Tuesday, December 01, 2009

World AIDS Day

Today is World AIDS Day, a day that is devoted to one disease that affects a lot of people of very different backgrounds. I have been thinking a lot about this today because the fact of the matter is that, if I am honest, I must admit that I feel a great deal more compassion for some living with the disease than others. If you are in a high risk group and knowingly engage in unprotected, high risk behaviors, then the consequence is of your own doing. Are we doing enough to educate people so that they know the risks? Probably not. But are there people who know the risks and choose to think that it won't happen to them? Of course. This is true of many behaviors that lead to a variety of disastrous consequences. Use you brains, adults. You know better. Get tested. If you choose to have sex, practice safe sex. Not sure if your partner is clean and they refuse to use protection? Keep your trousers zipped. Keep your panties on. If sex is so important to you that you'd risk getting a disease that is, as a doctor on the radio said today, "a ticking time bomb," perhaps you need to talk to a professional about your life priorities.

ANYWAY.

The tragedy of this situation is that people are contracting the disease innocently; maybe a husband who is infected brings it home to his wife, or a mother who is infected passes it on to her child during birth. Maybe the needles in the clinics are tainted or the blood received was not clean. This is where the real tragedy lies, that this can be prevented for these innocents, but those who need to take responsibility either don't know better or can't do better. It's a long and twisted history, but it can get better.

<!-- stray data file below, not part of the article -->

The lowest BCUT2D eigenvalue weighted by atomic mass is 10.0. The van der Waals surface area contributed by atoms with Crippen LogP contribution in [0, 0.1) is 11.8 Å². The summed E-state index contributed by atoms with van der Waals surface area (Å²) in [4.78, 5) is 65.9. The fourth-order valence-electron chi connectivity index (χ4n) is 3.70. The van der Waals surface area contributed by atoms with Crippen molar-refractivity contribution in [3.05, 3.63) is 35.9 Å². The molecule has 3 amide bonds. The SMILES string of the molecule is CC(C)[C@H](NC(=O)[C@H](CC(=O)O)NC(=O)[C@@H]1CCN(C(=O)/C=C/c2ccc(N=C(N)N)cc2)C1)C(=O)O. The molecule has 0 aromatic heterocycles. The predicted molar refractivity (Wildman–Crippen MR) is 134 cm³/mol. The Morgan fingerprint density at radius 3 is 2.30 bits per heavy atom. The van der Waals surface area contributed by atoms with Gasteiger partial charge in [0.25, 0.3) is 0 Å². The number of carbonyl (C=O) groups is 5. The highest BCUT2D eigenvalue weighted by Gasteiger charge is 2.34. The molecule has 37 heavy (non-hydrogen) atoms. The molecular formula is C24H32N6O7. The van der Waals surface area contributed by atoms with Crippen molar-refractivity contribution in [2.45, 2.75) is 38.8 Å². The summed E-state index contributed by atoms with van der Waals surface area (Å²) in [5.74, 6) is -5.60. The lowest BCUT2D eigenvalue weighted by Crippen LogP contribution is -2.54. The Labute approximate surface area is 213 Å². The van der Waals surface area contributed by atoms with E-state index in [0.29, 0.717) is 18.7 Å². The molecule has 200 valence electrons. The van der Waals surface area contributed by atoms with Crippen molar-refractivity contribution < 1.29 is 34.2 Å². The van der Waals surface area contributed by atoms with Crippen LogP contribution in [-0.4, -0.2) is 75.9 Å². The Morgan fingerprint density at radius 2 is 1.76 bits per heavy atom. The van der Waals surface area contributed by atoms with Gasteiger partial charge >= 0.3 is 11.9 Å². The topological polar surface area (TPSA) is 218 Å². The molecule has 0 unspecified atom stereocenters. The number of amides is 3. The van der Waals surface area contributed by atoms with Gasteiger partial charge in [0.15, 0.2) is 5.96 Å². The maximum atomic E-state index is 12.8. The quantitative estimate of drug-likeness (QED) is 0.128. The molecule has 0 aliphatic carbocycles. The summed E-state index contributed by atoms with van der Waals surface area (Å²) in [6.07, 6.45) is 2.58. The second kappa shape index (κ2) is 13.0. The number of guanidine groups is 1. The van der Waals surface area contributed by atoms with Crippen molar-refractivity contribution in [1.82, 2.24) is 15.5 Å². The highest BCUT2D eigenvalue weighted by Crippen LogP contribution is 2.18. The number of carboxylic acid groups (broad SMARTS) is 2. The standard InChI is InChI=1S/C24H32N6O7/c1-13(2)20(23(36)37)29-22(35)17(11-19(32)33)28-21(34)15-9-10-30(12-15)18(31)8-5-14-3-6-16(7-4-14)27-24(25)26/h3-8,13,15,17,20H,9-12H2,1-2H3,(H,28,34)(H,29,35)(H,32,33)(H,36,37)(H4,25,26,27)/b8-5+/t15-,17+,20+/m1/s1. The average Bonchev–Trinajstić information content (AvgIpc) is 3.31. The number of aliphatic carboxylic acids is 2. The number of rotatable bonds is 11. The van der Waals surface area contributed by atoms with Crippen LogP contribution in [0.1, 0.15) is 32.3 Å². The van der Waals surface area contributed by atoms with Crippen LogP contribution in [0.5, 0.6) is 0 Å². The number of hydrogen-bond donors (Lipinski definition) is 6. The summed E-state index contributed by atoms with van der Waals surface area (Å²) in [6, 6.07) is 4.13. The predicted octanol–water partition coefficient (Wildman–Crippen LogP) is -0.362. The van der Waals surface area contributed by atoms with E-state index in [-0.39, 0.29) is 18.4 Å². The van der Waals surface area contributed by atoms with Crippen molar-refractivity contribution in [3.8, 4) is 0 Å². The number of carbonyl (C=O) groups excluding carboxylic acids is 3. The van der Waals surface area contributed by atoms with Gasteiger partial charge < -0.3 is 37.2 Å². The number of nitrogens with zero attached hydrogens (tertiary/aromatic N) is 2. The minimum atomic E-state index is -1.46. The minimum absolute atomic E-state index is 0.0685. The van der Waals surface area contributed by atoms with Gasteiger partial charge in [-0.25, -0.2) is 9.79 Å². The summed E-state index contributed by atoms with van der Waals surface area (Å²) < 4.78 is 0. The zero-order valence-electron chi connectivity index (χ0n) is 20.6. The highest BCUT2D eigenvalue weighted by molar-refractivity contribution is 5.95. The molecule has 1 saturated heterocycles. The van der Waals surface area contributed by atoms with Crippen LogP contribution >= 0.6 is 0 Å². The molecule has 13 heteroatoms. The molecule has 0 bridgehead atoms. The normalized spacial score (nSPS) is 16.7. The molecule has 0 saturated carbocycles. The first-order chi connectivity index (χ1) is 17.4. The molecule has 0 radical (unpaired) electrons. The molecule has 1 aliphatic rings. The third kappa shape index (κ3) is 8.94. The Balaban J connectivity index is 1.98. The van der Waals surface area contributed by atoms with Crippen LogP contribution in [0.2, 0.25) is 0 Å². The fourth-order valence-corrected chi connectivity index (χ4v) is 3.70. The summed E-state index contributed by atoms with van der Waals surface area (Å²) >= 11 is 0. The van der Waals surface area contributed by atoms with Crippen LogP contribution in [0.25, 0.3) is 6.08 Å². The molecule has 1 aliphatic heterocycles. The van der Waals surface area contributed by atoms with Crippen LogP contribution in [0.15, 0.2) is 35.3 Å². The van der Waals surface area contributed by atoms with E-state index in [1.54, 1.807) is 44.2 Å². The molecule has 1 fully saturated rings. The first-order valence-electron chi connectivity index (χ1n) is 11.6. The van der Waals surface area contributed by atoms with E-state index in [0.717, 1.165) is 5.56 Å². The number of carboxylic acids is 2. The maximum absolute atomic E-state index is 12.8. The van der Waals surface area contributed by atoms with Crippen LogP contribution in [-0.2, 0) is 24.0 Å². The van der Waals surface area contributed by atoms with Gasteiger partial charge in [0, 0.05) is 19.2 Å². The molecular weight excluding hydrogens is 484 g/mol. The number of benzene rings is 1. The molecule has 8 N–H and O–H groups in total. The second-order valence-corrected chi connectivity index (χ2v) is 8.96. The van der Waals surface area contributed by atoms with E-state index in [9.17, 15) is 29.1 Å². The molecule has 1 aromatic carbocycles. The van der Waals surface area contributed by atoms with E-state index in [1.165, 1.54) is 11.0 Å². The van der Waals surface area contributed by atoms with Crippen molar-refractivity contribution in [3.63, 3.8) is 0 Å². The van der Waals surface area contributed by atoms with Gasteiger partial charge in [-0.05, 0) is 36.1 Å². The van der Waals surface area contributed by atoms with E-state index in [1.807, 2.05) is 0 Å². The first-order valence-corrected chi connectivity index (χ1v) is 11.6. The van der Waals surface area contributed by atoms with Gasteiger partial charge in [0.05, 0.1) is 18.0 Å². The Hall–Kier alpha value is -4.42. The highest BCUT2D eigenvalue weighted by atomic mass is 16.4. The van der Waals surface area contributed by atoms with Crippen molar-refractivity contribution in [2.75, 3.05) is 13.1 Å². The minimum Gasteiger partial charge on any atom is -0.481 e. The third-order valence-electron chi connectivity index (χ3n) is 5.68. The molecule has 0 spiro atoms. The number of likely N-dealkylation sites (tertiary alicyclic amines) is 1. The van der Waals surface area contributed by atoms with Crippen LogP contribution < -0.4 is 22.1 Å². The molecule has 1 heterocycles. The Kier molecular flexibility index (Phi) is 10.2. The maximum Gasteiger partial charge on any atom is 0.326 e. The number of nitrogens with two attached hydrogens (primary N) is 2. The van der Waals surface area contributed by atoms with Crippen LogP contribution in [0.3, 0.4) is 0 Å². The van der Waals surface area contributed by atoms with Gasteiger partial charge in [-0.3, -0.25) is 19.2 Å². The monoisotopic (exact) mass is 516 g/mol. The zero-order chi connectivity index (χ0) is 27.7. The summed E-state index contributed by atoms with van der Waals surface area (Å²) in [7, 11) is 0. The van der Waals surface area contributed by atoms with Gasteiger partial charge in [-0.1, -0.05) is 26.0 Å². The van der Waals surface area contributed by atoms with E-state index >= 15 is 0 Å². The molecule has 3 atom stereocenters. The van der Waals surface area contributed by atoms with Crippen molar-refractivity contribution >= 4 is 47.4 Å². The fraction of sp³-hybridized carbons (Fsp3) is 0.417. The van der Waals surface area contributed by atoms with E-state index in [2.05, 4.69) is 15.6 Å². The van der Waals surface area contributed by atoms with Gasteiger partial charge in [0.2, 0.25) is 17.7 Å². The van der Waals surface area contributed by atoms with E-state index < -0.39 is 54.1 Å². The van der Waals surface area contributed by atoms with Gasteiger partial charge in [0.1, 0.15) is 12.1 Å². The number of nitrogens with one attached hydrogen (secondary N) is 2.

This weighs especially heavy on my heart as we trudge ever closer to our adoption. It breaks my heart that children who are HIV+ and orphaned have a much harder time finding a family than those who are not HIV+. It breaks my heart that we have made the choice that we can't be part of that solution at this time. And it breaks my heart that this is even a reality in our world.

I was in Tanzania in 1994, a white teenager in a group of white teenagers carrying a giant fold-up movie screen around Mount Kilimanjaro to show a few films. One was the story of Jesus (he was speaking Swahili! Who knew?), another was called Zawadi, and a third was an AIDS education movie, the name of which I do not remember. There are a lot of myths then (and still now) about the spread and the cure of HIV. I didn't realize then that we were ahead of the game when it came to AIDS education, back in the pre-Bono, pre-RED days, but today I feel honored to even have been a small part of that. One night I held the ropes that kept the screen from swaying and watched the villagers stare up at the screen, their eyes wide with the wonder of a movie in their very own village. It was magical. It was good. I hope to do more good today and everyday. What this little video expresses is so very true. I cannot wait to get back to Africa when we go to get our daughter. Because I do need Africa more than Africa needs me; I need it to build my family, and I need it to remind me of who I am and what I stand for and what I truly need.

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